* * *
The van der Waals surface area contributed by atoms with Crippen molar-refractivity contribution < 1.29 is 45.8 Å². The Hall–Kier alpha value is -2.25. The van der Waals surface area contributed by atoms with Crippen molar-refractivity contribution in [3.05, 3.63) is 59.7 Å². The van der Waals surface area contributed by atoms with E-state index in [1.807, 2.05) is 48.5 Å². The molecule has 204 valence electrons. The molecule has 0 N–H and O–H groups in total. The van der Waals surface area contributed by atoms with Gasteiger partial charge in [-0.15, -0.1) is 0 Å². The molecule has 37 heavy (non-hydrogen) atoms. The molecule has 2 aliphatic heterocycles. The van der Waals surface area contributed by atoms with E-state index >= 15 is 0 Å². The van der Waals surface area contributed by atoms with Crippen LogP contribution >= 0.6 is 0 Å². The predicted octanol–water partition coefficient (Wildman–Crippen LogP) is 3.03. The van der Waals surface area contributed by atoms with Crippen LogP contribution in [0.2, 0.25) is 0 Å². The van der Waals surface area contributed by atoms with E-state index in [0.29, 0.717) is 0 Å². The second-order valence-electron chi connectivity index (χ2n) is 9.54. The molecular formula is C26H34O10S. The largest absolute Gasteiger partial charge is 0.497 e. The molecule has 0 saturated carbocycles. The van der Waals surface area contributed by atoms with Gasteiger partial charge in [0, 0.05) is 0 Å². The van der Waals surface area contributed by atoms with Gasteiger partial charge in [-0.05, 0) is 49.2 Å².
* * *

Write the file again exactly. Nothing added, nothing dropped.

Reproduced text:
The van der Waals surface area contributed by atoms with Crippen molar-refractivity contribution < 1.29 is 45.8 Å². The Hall–Kier alpha value is -2.25. The van der Waals surface area contributed by atoms with Crippen molar-refractivity contribution in [3.05, 3.63) is 59.7 Å². The van der Waals surface area contributed by atoms with E-state index in [1.807, 2.05) is 48.5 Å². The molecule has 204 valence electrons. The molecule has 0 N–H and O–H groups in total. The van der Waals surface area contributed by atoms with Gasteiger partial charge in [-0.15, -0.1) is 0 Å². The molecule has 37 heavy (non-hydrogen) atoms. The molecule has 2 aliphatic heterocycles. The van der Waals surface area contributed by atoms with E-state index >= 15 is 0 Å². The van der Waals surface area contributed by atoms with Crippen LogP contribution >= 0.6 is 0 Å². The predicted octanol–water partition coefficient (Wildman–Crippen LogP) is 3.03. The van der Waals surface area contributed by atoms with Crippen LogP contribution in [0.2, 0.25) is 0 Å². The van der Waals surface area contributed by atoms with E-state index in [0.29, 0.717) is 0 Å². The second-order valence-electron chi connectivity index (χ2n) is 9.54. The molecular formula is C26H34O10S. The largest absolute Gasteiger partial charge is 0.497 e. The molecule has 0 saturated carbocycles. The van der Waals surface area contributed by atoms with Gasteiger partial charge in [0, 0.05) is 0 Å². The van der Waals surface area contributed by atoms with Gasteiger partial charge in [-0.05, 0) is 49.2 Å².